Squats are some of the best exercises for working out your lower body. They target muscles in your thighs, lower leg, glutes, and hips and they require very little equipment to perform.
However, for some people, a simple squat isn’t enough to carry out some of the more intense workouts they desire. A regular squat will use a person’s entire body weight as the load for their muscles to bear but this restricts you to only being able to use that specific weight.
That’s where weighted squats come into play!
Of course, it’s important not to push yourself further than your body can handle to prevent injuries. However, there’s no reason why anybody can’t work some extra weights into their routine.
Best Technique For Squats
As with any exercise, there are some simple technical pointers you need to bear in mind to perform squats safely and maximize their benefits of them.
Simply place your feet about shoulder-width apart and bend your knees slowly so that you lower towards the ground. Once you’ve lowered yourself a sufficient distance, lift yourself back up and extend your knees back to a standing position but make sure you don’t fully lock them.
When performing squats, you should always try to keep your neck and back straight. Arching and bending your back is a sure-fire way to end up with a spine injury. This likely won’t happen at first but over time you’ll notice that this poor technique will result in a gradual pain building up in your back and neck.
Another important thing to consider is how deep to lower yourself at the halfway point of the squat. You shouldn’t go any lower than the point at which your spine loses its straightness and your hips begin to tuck under yourself.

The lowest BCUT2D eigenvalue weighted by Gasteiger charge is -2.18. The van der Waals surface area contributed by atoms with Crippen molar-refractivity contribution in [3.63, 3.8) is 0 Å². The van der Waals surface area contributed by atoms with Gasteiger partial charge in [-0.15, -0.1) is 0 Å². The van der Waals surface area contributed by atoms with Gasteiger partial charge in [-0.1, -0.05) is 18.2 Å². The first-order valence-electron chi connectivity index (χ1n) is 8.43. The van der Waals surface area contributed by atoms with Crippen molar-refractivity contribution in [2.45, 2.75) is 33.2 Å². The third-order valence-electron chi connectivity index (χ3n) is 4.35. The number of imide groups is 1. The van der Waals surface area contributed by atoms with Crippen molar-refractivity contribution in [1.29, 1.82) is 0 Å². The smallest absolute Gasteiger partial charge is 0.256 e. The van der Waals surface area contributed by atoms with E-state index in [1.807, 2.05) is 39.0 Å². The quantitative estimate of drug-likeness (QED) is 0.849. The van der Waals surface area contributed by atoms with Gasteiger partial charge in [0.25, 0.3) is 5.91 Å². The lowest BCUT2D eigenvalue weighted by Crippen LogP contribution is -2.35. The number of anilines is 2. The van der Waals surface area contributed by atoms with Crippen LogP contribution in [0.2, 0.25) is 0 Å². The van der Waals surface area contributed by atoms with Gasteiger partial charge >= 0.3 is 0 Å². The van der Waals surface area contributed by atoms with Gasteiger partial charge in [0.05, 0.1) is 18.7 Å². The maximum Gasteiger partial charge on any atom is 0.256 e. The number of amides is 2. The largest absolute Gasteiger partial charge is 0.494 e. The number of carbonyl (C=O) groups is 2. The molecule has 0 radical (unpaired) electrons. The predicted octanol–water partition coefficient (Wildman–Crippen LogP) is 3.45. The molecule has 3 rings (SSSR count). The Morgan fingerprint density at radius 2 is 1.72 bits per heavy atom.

These technical tips should be applied to absolutely any kind of squat, weighted or otherwise
Let’s take a look at the variety of different ways you can incorporate weights into your squats:
Single Dumbbell Squats
For this exercise, all you’ll need is a single dumbbell at whatever mass you want to add to your body weight.
The best way to do it is to hold the dumbbell in both hands, between your feet. You can also perform this technique with the dumbbell held at chest height. This adds a little bit more of a challenge for your upper body and will be slightly harder to properly balance while squatting.
Again, lower yourself as far as you can without arching your back, often when your knees reach a 90-degree angle.
You’ll then feel the added weight from the dumbbell as you push yourself back up towards a standing position.
This is one of the easiest weighted squats to perform correctly as there isn’t too much difference between this method and the process of carrying out a regular squat.
The other common way to add weight to your squats is to use a barbell. These are the weights that you see people using for bench presses and other arm-specific exercises. However, they can also be used to apply more weight to a lower-body exercise like a squat.
For this technique, you’ll need to balance the barbell just above your shoulders, being careful not to have it resting on the top of your spine. You basically want to have the weight sitting on the fleshy part of your shoulders, without having it uncomfortably pressing down on any bones.